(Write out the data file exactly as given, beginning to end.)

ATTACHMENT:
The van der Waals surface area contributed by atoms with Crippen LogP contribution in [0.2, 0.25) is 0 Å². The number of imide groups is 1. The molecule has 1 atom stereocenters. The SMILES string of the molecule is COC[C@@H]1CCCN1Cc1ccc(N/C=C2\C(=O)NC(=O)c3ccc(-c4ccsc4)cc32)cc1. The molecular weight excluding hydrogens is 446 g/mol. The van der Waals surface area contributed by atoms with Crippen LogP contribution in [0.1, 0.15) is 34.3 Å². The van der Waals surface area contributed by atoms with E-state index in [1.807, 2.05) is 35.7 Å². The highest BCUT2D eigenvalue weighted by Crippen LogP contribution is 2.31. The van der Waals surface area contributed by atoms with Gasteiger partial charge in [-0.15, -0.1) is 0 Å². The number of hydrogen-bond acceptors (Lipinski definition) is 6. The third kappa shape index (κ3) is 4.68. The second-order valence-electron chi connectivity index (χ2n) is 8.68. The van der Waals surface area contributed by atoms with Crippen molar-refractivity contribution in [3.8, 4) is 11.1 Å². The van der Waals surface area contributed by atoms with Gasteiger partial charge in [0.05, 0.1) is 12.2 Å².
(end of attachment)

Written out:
The van der Waals surface area contributed by atoms with Crippen LogP contribution in [0.2, 0.25) is 0 Å². The number of imide groups is 1. The molecule has 1 atom stereocenters. The SMILES string of the molecule is COC[C@@H]1CCCN1Cc1ccc(N/C=C2\C(=O)NC(=O)c3ccc(-c4ccsc4)cc32)cc1. The molecular weight excluding hydrogens is 446 g/mol. The van der Waals surface area contributed by atoms with Crippen LogP contribution in [0.1, 0.15) is 34.3 Å². The van der Waals surface area contributed by atoms with E-state index in [1.807, 2.05) is 35.7 Å². The highest BCUT2D eigenvalue weighted by Crippen LogP contribution is 2.31. The van der Waals surface area contributed by atoms with Gasteiger partial charge in [-0.15, -0.1) is 0 Å². The number of hydrogen-bond acceptors (Lipinski definition) is 6. The third kappa shape index (κ3) is 4.68. The second-order valence-electron chi connectivity index (χ2n) is 8.68. The van der Waals surface area contributed by atoms with Crippen molar-refractivity contribution in [3.8, 4) is 11.1 Å². The van der Waals surface area contributed by atoms with Gasteiger partial charge in [0.05, 0.1) is 12.2 Å².